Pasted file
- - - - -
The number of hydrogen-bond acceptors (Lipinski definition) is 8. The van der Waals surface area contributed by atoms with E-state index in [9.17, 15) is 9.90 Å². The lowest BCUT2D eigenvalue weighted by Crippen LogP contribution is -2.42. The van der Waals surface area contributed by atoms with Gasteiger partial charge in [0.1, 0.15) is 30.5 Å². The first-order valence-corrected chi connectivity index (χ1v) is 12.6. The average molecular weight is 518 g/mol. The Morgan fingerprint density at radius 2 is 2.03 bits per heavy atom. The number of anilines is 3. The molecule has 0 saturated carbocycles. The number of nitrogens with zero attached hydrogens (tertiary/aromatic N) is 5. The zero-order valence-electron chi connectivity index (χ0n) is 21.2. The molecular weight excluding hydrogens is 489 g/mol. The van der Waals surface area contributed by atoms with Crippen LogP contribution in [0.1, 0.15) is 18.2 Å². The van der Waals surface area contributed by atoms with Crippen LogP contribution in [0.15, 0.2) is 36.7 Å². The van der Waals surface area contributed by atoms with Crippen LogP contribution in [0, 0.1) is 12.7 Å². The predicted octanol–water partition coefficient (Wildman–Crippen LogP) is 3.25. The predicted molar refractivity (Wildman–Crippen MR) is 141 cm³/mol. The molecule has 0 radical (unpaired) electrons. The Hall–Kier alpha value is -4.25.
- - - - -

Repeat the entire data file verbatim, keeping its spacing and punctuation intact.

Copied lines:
The number of hydrogen-bond acceptors (Lipinski definition) is 8. The van der Waals surface area contributed by atoms with E-state index in [9.17, 15) is 9.90 Å². The lowest BCUT2D eigenvalue weighted by Crippen LogP contribution is -2.42. The van der Waals surface area contributed by atoms with Gasteiger partial charge in [0.1, 0.15) is 30.5 Å². The first-order valence-corrected chi connectivity index (χ1v) is 12.6. The average molecular weight is 518 g/mol. The Morgan fingerprint density at radius 2 is 2.03 bits per heavy atom. The number of anilines is 3. The molecule has 0 saturated carbocycles. The number of nitrogens with zero attached hydrogens (tertiary/aromatic N) is 5. The zero-order valence-electron chi connectivity index (χ0n) is 21.2. The molecular weight excluding hydrogens is 489 g/mol. The van der Waals surface area contributed by atoms with Crippen LogP contribution in [0.1, 0.15) is 18.2 Å². The van der Waals surface area contributed by atoms with Crippen LogP contribution in [0.15, 0.2) is 36.7 Å². The van der Waals surface area contributed by atoms with Crippen LogP contribution in [0, 0.1) is 12.7 Å². The predicted octanol–water partition coefficient (Wildman–Crippen LogP) is 3.25. The predicted molar refractivity (Wildman–Crippen MR) is 141 cm³/mol. The molecule has 0 radical (unpaired) electrons. The Hall–Kier alpha value is -4.25.